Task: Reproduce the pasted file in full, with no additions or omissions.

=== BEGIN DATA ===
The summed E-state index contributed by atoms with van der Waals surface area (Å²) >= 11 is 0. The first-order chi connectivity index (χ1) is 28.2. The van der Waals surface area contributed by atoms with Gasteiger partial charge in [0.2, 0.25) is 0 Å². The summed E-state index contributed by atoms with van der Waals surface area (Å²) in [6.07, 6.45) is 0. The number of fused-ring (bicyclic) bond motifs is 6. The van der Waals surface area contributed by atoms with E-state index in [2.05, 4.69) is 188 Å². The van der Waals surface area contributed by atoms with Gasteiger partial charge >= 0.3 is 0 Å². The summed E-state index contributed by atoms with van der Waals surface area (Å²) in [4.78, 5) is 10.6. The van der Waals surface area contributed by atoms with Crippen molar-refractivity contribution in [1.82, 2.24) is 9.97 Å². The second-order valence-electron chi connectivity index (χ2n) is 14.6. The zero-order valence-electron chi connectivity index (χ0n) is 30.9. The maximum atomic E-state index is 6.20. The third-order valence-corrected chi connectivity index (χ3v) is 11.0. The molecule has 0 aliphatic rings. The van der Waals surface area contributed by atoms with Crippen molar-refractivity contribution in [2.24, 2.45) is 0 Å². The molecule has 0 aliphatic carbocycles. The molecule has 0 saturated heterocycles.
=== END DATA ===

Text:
The summed E-state index contributed by atoms with van der Waals surface area (Å²) >= 11 is 0. The first-order chi connectivity index (χ1) is 28.2. The van der Waals surface area contributed by atoms with Gasteiger partial charge in [0.2, 0.25) is 0 Å². The summed E-state index contributed by atoms with van der Waals surface area (Å²) in [6.07, 6.45) is 0. The number of fused-ring (bicyclic) bond motifs is 6. The van der Waals surface area contributed by atoms with E-state index in [2.05, 4.69) is 188 Å². The van der Waals surface area contributed by atoms with Gasteiger partial charge >= 0.3 is 0 Å². The summed E-state index contributed by atoms with van der Waals surface area (Å²) in [4.78, 5) is 10.6. The van der Waals surface area contributed by atoms with Crippen molar-refractivity contribution in [1.82, 2.24) is 9.97 Å². The second-order valence-electron chi connectivity index (χ2n) is 14.6. The zero-order valence-electron chi connectivity index (χ0n) is 30.9. The maximum atomic E-state index is 6.20. The third-order valence-corrected chi connectivity index (χ3v) is 11.0. The molecule has 0 aliphatic rings. The van der Waals surface area contributed by atoms with Crippen molar-refractivity contribution in [2.24, 2.45) is 0 Å². The molecule has 0 aliphatic carbocycles. The molecule has 0 saturated heterocycles.